A new survey by St. James’s Place Wealth Management Asia (SJP) has revealed over half of Singaporeans (51%) believe they could have achieved better investment outcomes in the past five years if they had engaged a financial adviser.

This comes amid growing interest in retail investing and the emergence of new tools in the investment landscape such as digital brokerages and robo-advisory services.

The survey interviewed a total of 2,064 respondents in Singapore and Hong Kong who were between 25 to 54 years old. The participants held personal investments in stocks, property, shares, funds, and other assets, and were from households with a minimum annual income of $70,000 to over $250,000.

Of the respondents, some 1,045 were Singaporeans.

In a statement released on August 6, the survey revealed that while family continues to be an important source of financial advice, there is a growing appetite for trusted advice amid increasing market volatility and continued improvement in industry standards.

Over four in five (81%) Singaporeans now say they heavily prioritise seeking financial advice before making any major financial decisions, and 70% would consider engaging a financial adviser to manage investments on their behalf.

About 56% of respondents rank financial advisers as their top source of financial guidance, ahead of websites and blogs (49%), bankers (40%) and family (38%). Conversely, the media, at 14%, ranked last. Financial advice books and investment seminars at 25% and 16% rounded up the bottom three sources of information.

SJP also noted that the wealthier an individual is, the more likely they are to choose professional sources over familial ones.

The top source of financial advice for Singaporeans with an annual household income of more than $200,000 is financial advisers (28%), followed by family (17%) and bankers (14%). 

For everyone else, the top sources are family, followed by financial advisers, then bankers.

The top areas where Singaporeans indicate they need more financial advice are in investments, property and mortgages and retirement planning.

SJP said of the respondents who did receive financial advice, an overwhelming 98% found it to be useful, and 86% said the advice they received was tailored to their needs.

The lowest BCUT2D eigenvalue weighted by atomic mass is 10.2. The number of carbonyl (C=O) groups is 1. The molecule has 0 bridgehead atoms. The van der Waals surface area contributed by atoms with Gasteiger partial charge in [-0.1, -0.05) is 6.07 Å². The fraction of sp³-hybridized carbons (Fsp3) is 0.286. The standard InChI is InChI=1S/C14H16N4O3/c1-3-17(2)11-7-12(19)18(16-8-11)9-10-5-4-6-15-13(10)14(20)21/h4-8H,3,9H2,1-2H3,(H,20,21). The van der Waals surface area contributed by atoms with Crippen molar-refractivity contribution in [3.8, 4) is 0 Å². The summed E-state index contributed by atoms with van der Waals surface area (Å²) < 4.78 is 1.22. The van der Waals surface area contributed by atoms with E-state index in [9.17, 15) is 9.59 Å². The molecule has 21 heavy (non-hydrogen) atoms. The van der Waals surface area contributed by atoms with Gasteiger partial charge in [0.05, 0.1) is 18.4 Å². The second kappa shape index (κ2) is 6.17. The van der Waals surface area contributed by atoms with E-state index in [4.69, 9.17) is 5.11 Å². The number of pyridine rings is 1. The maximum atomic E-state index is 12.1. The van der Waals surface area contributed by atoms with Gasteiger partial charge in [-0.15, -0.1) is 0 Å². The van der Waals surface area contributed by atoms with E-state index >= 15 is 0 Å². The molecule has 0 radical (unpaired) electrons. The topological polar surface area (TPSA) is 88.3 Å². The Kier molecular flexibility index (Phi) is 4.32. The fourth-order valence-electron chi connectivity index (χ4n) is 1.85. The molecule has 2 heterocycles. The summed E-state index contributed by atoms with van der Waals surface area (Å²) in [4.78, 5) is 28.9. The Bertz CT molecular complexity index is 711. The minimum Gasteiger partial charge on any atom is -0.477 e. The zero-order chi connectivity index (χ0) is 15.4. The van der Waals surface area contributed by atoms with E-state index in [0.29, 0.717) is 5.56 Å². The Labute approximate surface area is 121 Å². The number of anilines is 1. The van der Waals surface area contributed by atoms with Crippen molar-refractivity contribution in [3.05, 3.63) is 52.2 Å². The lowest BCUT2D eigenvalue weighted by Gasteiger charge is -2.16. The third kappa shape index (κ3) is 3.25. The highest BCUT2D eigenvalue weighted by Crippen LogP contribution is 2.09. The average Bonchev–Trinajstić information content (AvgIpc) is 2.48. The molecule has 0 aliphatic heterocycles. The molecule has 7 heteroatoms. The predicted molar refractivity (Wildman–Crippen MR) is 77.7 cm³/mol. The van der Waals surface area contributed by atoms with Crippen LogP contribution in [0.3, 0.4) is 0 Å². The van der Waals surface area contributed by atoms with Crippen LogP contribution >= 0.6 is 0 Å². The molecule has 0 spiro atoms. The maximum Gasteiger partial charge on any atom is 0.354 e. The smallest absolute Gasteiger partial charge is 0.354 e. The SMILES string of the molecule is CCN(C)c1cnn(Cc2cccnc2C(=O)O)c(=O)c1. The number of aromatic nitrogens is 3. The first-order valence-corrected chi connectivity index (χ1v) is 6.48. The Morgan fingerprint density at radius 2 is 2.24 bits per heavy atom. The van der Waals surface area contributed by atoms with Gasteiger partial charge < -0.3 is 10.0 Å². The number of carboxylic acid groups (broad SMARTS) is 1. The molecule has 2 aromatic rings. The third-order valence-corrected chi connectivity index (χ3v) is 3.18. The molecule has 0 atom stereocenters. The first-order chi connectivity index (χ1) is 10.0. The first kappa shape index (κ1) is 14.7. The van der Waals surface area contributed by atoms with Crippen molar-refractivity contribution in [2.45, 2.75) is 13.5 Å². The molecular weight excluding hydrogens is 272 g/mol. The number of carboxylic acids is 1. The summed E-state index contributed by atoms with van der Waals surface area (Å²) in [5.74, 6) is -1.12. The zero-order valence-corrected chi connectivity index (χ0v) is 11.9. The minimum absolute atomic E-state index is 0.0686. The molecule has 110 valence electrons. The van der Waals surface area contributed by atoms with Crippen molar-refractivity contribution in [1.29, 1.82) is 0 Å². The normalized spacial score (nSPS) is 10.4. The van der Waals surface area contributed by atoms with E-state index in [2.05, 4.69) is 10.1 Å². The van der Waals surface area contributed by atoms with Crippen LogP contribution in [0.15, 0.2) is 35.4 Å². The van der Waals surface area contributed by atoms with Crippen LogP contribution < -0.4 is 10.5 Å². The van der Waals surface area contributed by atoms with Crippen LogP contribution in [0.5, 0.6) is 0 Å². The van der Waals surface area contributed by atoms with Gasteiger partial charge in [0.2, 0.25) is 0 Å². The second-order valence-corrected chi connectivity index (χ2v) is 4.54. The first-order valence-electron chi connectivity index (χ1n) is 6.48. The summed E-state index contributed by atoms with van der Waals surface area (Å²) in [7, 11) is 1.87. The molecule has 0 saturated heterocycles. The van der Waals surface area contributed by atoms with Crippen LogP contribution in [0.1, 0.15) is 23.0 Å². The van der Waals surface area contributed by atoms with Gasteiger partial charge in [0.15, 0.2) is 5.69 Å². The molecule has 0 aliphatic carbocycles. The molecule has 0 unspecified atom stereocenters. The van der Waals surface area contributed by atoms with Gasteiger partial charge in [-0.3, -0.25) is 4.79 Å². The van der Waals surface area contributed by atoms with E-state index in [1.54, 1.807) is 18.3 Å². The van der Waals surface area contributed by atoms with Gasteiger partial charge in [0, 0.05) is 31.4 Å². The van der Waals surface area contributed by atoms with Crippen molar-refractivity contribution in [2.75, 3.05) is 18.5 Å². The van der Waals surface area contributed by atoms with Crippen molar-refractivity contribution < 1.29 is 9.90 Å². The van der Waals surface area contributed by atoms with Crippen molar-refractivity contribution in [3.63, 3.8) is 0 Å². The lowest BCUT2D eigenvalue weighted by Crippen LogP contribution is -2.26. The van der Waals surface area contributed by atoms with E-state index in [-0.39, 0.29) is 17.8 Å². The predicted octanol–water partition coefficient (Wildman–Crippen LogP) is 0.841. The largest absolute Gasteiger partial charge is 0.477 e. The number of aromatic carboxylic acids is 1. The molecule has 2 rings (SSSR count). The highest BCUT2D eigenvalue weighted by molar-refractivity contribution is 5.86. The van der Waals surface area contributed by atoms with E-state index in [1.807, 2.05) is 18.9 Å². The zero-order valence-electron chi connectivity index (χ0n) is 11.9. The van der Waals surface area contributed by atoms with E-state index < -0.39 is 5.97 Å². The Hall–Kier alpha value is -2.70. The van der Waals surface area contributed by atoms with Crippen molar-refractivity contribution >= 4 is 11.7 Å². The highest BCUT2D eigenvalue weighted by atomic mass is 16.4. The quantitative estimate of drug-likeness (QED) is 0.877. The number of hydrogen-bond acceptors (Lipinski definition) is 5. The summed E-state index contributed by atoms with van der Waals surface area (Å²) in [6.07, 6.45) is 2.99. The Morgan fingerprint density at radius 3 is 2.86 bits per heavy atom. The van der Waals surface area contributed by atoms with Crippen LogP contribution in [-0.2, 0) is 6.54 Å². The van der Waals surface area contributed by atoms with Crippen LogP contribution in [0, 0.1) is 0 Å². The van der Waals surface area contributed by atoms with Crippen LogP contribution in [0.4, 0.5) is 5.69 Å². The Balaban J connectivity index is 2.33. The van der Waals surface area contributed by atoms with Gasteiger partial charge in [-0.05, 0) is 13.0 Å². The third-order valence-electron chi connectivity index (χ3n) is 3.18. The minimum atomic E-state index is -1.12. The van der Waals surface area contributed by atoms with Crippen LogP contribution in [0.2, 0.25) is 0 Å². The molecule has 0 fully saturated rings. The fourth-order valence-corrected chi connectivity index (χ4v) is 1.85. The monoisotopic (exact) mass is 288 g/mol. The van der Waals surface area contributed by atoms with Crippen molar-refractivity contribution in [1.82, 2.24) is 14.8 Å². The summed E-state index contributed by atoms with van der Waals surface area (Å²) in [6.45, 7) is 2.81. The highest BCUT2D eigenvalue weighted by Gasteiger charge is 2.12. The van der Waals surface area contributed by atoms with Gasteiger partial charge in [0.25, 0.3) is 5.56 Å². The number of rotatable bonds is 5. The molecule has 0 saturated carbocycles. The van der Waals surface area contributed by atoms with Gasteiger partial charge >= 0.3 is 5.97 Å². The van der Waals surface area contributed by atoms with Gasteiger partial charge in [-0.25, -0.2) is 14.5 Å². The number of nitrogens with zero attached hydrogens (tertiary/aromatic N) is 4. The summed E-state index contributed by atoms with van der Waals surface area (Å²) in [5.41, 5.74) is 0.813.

Some 63% of respondents also preferred honesty as the most important trait in a professional adviser to work with, ahead of performance (34%) and fees (30%).

The survey also found that those who have not engaged a financial adviser have cited barriers such as expensive fees. Others feel they can manage their own investments (51%), and others don’t trust a third party to manage their money (41%).

Seeking advice in person preferred

Interestingly, in spite of the increase in robo-advisory platforms, which provide better access to investments, the majority of Singaporeans surveyed (94%) still prefer receiving face-to-face financial advice.

Only 12% of the respondents say that robo-advisory platforms are their preferred mode of advice.

SJP also found that the trend of seeking face-to-face advice is slightly more prominent amongst older respondents, with 56% of them aged between 40 to 54 years old prefer engaging with a financial adviser before making any financial decisions, compared to the national average of 53%. 

In contrast, only 36% of respondents aged between 25 to 39 years old say they prefer face-to-face advice with their financial advisers. 

Almost a third (32%) of Singaporeans say they would also consult with their banker before making any decisions.

SJP says that the preference for the human touch among the older generation is likely due to the generally less complex financial affairs of younger respondents.